Martina Gentzsch, Ph.D.


Lab Personnel

Assistant Professor

  • B.S., University of Regensburg, 1991
  • M.S., University of Regensburg, 1993
  • Ph.D., University of Regensburg, 1997
  • Post-doc, University of Regensburg, 1997-98
  • Post-doc, Mayo Clinic Scottsdale, AZ, 1998-01
  • Research Associate, Mayo Clinic, 2001-05

Funding Sources

  • Cystic Fibrosis Foundation

Research Interests

Cystic fibrosis is a disease of defective epithelial salt and fluid transport that is caused by mutations in CFTR (cystic fibrosis transmembrane conductance regulator). A major focus of my research is the biosynthetic processing and intracellular trafficking of CFTR. This multi-domain protein functions as a chloride channel in apical membranes of epithelial cells and in addition regulates other ion channels and transporters. More than 1500 different mutations in the CFTR gene have been identified in cystic fibrosis patients, however, a deletion of phenylalanine 508 (DF508) is most common and present in more than 90% of cystic fibrosis patients. The misfolded protein DF508 cannot mature conformationally and is recognized by ER quality control and therefore is not able to proceed to Golgi and plasma membrane. Growth of cells at reduced temperature or other manipulations enable the nascent mutant protein to avoid ER quality control and reach the cell surface, but it is rapidly cleared from the distal secretory pathway and degraded in lysosomes. Rescue of DF508 CFTR from ER retention is currently being intensively pursued as a potential therapeutic approach to alleviate cystic fibrosis disease. Our lab has a specific interest in the endocytic trafficking of rescued DF508 CFTR and we have recently found that rescue of the mutant protein from ER retention by some means affects endocytic routing of other components e.g. cholesterol and glycosphingolipids.

Gentzsch Image

The long-term goal of the laboratory is to investigate means of rescuing cell surface expression of DF508 CFTR, while still retaining normal endocytic trafficking.

To study intracellular trafficking, we employ multiple modern research approaches such as molecular and cellular biology techniques, protein and lipid biochemistry, confocal and live cell microscopy, primary and passaged highly differentiated human airway epithelial cultures and viral vectors for gene transfer.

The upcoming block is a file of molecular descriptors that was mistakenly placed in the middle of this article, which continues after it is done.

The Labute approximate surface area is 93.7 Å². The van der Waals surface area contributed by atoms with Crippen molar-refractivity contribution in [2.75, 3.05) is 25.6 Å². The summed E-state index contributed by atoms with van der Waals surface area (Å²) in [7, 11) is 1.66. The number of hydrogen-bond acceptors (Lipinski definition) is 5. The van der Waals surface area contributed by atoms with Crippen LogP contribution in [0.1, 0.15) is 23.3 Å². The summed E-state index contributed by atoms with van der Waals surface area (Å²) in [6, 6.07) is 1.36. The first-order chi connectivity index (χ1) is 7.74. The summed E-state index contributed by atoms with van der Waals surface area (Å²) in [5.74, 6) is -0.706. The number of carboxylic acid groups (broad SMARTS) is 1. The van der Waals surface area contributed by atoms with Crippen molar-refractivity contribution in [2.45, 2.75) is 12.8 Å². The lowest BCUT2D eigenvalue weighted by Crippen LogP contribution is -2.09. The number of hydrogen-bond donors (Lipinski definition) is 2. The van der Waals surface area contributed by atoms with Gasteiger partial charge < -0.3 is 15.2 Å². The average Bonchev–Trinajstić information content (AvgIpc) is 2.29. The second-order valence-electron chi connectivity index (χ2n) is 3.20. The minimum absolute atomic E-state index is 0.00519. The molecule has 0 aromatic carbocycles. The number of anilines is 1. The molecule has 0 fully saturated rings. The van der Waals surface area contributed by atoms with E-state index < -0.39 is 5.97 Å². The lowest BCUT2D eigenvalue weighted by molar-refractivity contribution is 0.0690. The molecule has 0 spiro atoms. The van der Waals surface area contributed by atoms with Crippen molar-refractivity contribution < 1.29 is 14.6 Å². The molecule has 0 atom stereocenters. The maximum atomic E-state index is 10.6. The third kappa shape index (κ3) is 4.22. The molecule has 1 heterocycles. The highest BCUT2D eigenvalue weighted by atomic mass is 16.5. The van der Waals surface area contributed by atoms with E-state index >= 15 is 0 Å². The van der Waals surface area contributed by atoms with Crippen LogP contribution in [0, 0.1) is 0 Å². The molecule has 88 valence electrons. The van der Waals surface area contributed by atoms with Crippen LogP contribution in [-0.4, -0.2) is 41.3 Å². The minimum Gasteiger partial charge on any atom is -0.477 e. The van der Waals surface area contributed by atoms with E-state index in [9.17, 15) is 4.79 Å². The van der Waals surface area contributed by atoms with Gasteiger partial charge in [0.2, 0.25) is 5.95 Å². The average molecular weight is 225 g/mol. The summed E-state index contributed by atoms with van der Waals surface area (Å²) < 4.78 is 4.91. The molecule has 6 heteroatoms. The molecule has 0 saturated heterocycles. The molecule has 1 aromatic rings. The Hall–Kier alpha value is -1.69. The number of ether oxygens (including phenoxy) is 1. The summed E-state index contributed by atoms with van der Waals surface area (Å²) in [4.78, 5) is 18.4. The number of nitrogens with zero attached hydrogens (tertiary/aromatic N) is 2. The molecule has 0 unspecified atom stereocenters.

Gentzsch Image 2

We are currently working on the following projects:

  1. Intracellular trafficking of rescued DF508 CFTR.
  2. Consequence of DF508 CFTR rescue on endocytic protein and lipid traffic.
  3. Redirection of chloride channels ClC-3A and 3B to compensate for CFTR in cystic fibrosis.

Selected Publications

PubMed 1

  • Gentzsch, M., Choudhury, A. Chang, X.B., Pagano, R., Riordan, J.R. (2007) Missambled mutant DF508 CFTR in the distal secretory pathway alters cellular lipid trafficking. J. Cell Sci. 120: 447-455.
  • Thelin, W.R., Chen, Y., Gentzsch, M., Kreda,S., Sallee, J., Scarlett, C., Borchers, C., Jacobson, K., Stutts, K.J., Milgram, S. (2007) A direct interaction with filamins modulates the stability and plasma membrane expression of CFTR. J. Clin. Invest. 117: 364-374.
  • Cui, L., Aleksandrov, L., Chang, X.B., Hou, Y.X., He, L., Hegedus, T.,Gentzsch, M., Aleksandrov, A., Balch, W.E. and Riordan, J.R. (2007) Domain interdependence in the biosynthetic assembly of CFTR. J. Mol. Biol. 365: 981-994.
  • Hegedus, T., Aleksandrov, A., Cui L., Gentzsch, M., Chang, X.B. and Riordan, J.R. (2006) DF508 CFTR with two altered RXR motifs escapes from ER quality control but its channel activity is thermally sensitive. Biochim. Biophys. Acta.:1758: 565-72.
  • Cui, L., Aleksandrov, L., Hou, Y.X., Gentzsch, M., Chen, J.H., Riordan, J.R. and Aleksandrov, A. (2006) The role of cystic fibrosis transmembrane conductance regulator phenylalanine 508 side chain in ion channel gating. J Physiol. 572: 347-58.
  • Grubb, B.R., Gabriel, S.E., Mengos, A., Gentzsch, M., Randell, S.H., Van Heeckeren, A.M., Knowles, M.R., Drumm, M.L., Riordan, J.R., Boucher, R.C. (2005) SERCA Pump Inhibitors Do Not Correct Biosynthetic Arrest of DF508 CFTR in Cystic Fibrosis. Am. J. Respir. Cell. Mol. Biol. 34: 355-363.
  • Gentzsch, M., Chang, X.B., Cui, L., Wu, Y., Ozols, V.V.,Choudhury, A.K., Pagano, R.E. and Riordan, J.R. (2004) Endocytic trafficking routes of wild-type and DF508 CFTR. Mol. Biol. Cell. 15: 2684-2696.
  • Malmberg, E.K., Andersson, C.X., Gentzsch, M., Chen, J.H., Cui, L., Hansson, G.C. and Riordan, J.R. (2004) Bcr (breakpoint cluster region) protein binds to PDZ-domains of scaffold protein PDZK1 and vesicle coat protein Mint3. J. Cell Sci. 117: 5535-5541.
  • Gentzsch, M., Cui, L., Mengos, A., Chang, X.B., Chen, J.H. and Riordan, J.R. (2003) The PDZ-binding Chloride Channel ClC-3B localizes to the Golgi and associates with Cystic Fibrosis Transmembrane Conductance Regulator-interacting PDZ Proteins. J. Biol. Chem. 278: 6440-6449.
  • Gentzsch, M., Aleksandrov, A., Aleksandrov, L. and Riordan J.R. (2002) Functional analysis of the C-terminal boundary of the second nucleotide binding domain of the cystic fibrosis transmembrane conductance regulator and structural implications. Biochem J. 366: 541-548.
  • Gentzsch, M. and Riordan J.R. (2001) Localization of sequences within the C-terminal domain of the cystic fibrosis transmembrane conductance regulator which impact maturation and stability. J. Biol. Chem. 276: 1291-1298.